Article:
• Being a most favoured tourist destination; Dalhousie, due to its massive floating population, shows steep variation in solid waste during different seasons. Adjoining Rural surroundings became Open Defecation Free (ODF) in October 2016. Thereafter, the focus under Swachh Bharat Mission shifted to ODF sustainability and Solid and Liquid Waste Management (SLWM).
    • Waste management is important as it saves the environment from the toxic effects of inorganic and biodegradable elements present in the waste. Mismanagement can cause water contamination, soil erosion, and air contamination. Waste can be recycled if collected and managed efficiently.

I wonder if the municipality of Dalhousie grows into a smart city that uses information and communication technologies (ICT) to increase operational efficiency, share information with the public and improve both the quality of government services and citizen welfare.
Here, people have consciousness of honesty and cleanliness.* An efficient garbage disposal system should be evolved by the MC.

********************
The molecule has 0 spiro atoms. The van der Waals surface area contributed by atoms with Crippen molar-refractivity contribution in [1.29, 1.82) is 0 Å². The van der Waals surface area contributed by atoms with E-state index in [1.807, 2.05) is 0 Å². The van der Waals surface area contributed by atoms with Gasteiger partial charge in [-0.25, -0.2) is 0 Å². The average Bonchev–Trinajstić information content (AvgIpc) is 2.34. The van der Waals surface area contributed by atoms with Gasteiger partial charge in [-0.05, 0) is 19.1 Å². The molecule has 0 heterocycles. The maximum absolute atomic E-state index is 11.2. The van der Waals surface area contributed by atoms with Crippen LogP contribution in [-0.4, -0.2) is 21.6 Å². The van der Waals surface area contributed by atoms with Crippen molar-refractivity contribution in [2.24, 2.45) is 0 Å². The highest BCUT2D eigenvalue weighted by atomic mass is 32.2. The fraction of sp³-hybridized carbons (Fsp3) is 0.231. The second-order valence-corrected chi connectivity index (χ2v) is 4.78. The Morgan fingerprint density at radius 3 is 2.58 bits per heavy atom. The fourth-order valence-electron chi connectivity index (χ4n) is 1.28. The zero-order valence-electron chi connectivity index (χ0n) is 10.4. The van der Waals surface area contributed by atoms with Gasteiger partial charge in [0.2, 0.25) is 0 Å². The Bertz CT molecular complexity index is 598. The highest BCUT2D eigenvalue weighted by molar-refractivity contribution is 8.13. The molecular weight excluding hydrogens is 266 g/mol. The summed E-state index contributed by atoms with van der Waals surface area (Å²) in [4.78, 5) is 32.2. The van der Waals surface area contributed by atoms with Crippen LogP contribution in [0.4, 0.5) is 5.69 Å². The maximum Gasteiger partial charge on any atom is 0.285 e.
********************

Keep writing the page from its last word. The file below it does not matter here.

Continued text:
Let us all pledge to welcome the unstoppable practice of segregating our waste to keep the beauty of Dalhousie constant forever!#
************************************************************************
*People of Dalhousie https://hillpost.in/2017/11/people-of-dalhousie/109693/
#Hilldaari · Nestlé India

Prof. (Er.) Chander P Mahajan is an art critic & a free lance journalist. The Environmentalist stays in Shimla and Dalhousie, Himachal Pradesh, India.

Join the Conversation

1 Comment

  1. says: Vasu

    Even though, the government has a great responsibility towards cleanliness , the role that the population plays is inevitable. If the population is made sensitive towards how grave the situation is, I think we would have a better response to it . If we start with the youngest, schools should be adviced to involve in their curriculum, from class 1st and onwards , a cleanliness and hygiene class, to inculcate a consciousness towards clean surroundings.

Leave a comment
Leave a comment

Your email address will not be published. Required fields are marked *

This site uses Akismet to reduce spam. Learn how your comment data is processed.